Monday, February 1, 2010

Denzel Washington and the Last Taboo

If ever there were a black actor who could be said to have crossed over to appeal to all audiences, it would be Denzel Washington.

According to the Internet Movie Database, he's made more than 50 pictures, with half-dozen or so in development. He's one of Hollywood's most bankable stars. His co-stars have included such luminaries as Russell Crowe, Gene Hackman, Tom Hanks, and Julia Roberts.

In all his movies, though, I don't think I've ever seen one where Denzel Washington kissed a white woman.

In several pictures--Deja Vu, Out of Time, Training Day, Devil in a Blue Dress--Washington's had love interests, but they've always been women of ambiguous racial appearance, women like Paula Patton, Jennifer Beales, and Eva Mendes.

Worse, in the kinds of pictures (The Pelican Brief) where a white character would at some pivotal point bed his white female co-star, Washington's character just grins likeably and moves on.

It's enough to make you think of Bill "Bojangles" Robinson and Shirley Temple, the archetypes of the selfless, sexless black man and his white, female sidekick.

". . . there are at least three themes that are utterly taboo as far as most American publishers are concerned," Vladimir Nabokov once wrote, among them "a Negro-White marriage which is a complete and glorious success resulting in lots of children and grandchildren..."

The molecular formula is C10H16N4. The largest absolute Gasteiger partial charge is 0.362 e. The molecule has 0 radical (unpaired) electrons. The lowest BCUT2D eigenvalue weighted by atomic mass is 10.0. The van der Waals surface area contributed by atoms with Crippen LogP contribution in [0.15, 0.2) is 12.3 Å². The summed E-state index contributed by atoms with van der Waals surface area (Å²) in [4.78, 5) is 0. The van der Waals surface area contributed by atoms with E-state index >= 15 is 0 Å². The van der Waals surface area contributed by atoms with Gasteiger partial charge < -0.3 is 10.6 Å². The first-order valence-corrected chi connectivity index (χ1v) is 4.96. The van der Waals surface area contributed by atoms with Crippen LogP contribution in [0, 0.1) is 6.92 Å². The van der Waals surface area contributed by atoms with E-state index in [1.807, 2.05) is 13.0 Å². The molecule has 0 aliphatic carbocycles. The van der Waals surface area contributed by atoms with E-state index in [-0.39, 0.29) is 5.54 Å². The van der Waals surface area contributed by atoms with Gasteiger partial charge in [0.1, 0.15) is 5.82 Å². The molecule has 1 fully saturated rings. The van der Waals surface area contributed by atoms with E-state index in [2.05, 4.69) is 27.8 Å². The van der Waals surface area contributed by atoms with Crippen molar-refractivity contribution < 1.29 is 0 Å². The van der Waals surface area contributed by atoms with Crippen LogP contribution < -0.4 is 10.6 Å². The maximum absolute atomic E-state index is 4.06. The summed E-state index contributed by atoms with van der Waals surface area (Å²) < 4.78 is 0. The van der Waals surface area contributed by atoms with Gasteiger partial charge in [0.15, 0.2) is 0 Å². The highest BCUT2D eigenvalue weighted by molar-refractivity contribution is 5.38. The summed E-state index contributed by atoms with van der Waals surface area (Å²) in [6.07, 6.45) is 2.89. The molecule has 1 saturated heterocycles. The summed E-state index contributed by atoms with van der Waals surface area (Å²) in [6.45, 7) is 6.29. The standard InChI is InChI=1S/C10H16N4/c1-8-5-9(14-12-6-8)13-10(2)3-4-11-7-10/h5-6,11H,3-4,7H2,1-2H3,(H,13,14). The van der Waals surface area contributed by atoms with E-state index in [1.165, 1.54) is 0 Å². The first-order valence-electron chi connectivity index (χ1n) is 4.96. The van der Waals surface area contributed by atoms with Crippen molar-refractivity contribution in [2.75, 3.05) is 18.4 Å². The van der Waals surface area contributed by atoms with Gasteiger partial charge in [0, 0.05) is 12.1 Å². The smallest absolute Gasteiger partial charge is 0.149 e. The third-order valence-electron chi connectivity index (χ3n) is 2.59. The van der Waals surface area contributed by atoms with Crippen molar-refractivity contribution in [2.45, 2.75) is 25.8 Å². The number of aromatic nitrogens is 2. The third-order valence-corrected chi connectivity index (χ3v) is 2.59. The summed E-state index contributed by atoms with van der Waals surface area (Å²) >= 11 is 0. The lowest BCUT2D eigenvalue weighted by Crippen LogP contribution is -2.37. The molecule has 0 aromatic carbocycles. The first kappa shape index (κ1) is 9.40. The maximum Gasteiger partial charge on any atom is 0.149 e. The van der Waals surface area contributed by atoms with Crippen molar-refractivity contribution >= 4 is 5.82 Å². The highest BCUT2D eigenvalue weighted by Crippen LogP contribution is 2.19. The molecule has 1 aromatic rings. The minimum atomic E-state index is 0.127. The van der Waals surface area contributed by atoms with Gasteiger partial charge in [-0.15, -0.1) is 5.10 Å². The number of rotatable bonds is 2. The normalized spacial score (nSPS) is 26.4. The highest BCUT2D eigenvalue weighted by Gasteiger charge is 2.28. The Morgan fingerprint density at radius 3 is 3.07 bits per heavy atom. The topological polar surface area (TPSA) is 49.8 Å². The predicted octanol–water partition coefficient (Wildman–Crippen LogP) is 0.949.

Nabokov was talking about books, but he could as well have meant the movies.


ronnie brown said...

i say last taboo is a Black couple on screen expressing their love in a stimulating, dynamic fashion. At some point in time white people will have to cease with the notion of being the center of everybody's universe.

junebug said...

He Got Game. He bangs Milla Jovovich. The whitest chick in the movies.

David Garrett said...

Ronnie: I agree. Though the movie I'd like to see a movie would depict ordinary moments in black life with tenderness, grace, and clarity.

Spaceman Spiff said...

Hi, David.
Please forgive my posting an unrelated comment here, but I could find no other way of contacting you. Could you please connect with me through my email address, spacemanspiff["at" symbol] when you have a moment? If possible, I would like to inquire about a black filmmaker who was profiled in "Black Film Review" several years ago and I'm hoping you might be able to assist.
Thanks very much in advance.
P.S. I will be traveling tomorrow through Sunday, so please forgive a delay in response if during those days.